Sunday, November 23, 2003
'Fire barn' hot property
Museum in Aurora is undergoing
$1.5 million restoration
By Hal Dardick, special to the Chicago Tribune
AURORA -- During his 31-year career, retired
Aurora firefighter Glenn Zelensek spent part of five years
living every third day at Aurora's former Central Fire
"It was a fire barn," he said, recalling how cold it could
get in the second-story bunk room, which had no radiators,
especially when some sleepers insisted the windows be kept
open year-round at night.
But that's no longer the case after a painstaking
rehabilitation of the 19th Century building, now home to the
Aurora Regional Fire Museum.
"It's beautiful now in comparison," he said.
The structure at 53 N. Broadway--heralded by the local
newspaper as "a beautiful and commodious" building when it
opened in 1894--long ago fell into disrepair.
The onion dome atop the two-story brick building and three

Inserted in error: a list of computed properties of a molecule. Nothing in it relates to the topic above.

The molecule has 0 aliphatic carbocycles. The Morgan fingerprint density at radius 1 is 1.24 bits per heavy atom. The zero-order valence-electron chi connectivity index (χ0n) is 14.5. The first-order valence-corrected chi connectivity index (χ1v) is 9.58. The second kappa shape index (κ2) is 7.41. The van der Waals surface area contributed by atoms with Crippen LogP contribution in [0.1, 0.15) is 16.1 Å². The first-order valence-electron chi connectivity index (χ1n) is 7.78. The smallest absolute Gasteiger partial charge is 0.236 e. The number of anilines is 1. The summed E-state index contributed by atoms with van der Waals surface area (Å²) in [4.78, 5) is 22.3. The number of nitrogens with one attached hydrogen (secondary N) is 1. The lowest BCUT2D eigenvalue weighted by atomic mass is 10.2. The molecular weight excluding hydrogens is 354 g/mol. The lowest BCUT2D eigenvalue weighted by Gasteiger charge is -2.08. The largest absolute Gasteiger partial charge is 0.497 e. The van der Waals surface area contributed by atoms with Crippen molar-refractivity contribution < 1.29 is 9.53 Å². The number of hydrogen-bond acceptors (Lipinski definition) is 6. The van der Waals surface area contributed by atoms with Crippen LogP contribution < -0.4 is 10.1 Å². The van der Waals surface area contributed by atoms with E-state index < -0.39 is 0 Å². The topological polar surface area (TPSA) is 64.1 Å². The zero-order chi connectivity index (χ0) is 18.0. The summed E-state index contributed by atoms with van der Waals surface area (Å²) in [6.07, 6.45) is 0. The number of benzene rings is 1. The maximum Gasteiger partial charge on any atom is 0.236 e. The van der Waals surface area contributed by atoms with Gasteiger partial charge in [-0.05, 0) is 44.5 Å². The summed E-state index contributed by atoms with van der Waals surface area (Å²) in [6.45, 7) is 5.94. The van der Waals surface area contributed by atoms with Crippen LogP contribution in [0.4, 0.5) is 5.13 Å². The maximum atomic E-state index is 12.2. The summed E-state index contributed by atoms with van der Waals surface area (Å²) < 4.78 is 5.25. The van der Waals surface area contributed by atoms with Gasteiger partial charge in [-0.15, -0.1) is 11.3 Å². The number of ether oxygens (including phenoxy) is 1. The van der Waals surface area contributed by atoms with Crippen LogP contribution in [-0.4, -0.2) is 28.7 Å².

bay widows on the second floor were removed in the early
1940s. When it the building was shut in 1980, firefighters
took spindles from the staircase banister as souvenirs, said
Fire Museum Curator David Lewis.
Using 200 historic photographs and artifacts, such as the
spindles that are in the museum's collection, the building
was restored carefully over the last 2 1/2 years at a cost
of about $1.54 million.
The initial estimate was about $1 million, but structural
problems and rain damage during construction increased the
cost and delayed completion by two years. The tab was
covered with a $750,000 Illinois FIRST grant, $443,000 in
insurance payments for the damage and $346,000 in city
"It's been a long project, but we're delighted with how it
ended up," Lewis said, adding that all work is expected to
be complete by the building's 109th anniversary on
Six years after the building was closed, city officials
considered allowing it to become a restaurant. That's when
people like Zelensekstarted lobbying City Hall for a
The not-for-profit Aurora Fire Station Preservation Corp.
won the battle, spent $150,000 on the building and opened
the Fire Museum in 1990. Before it closed for renovation,
the museum, which houses antique firefighting equipment and
photographs and articles about local firefighting history,
drew up to 4,000 visitors a year.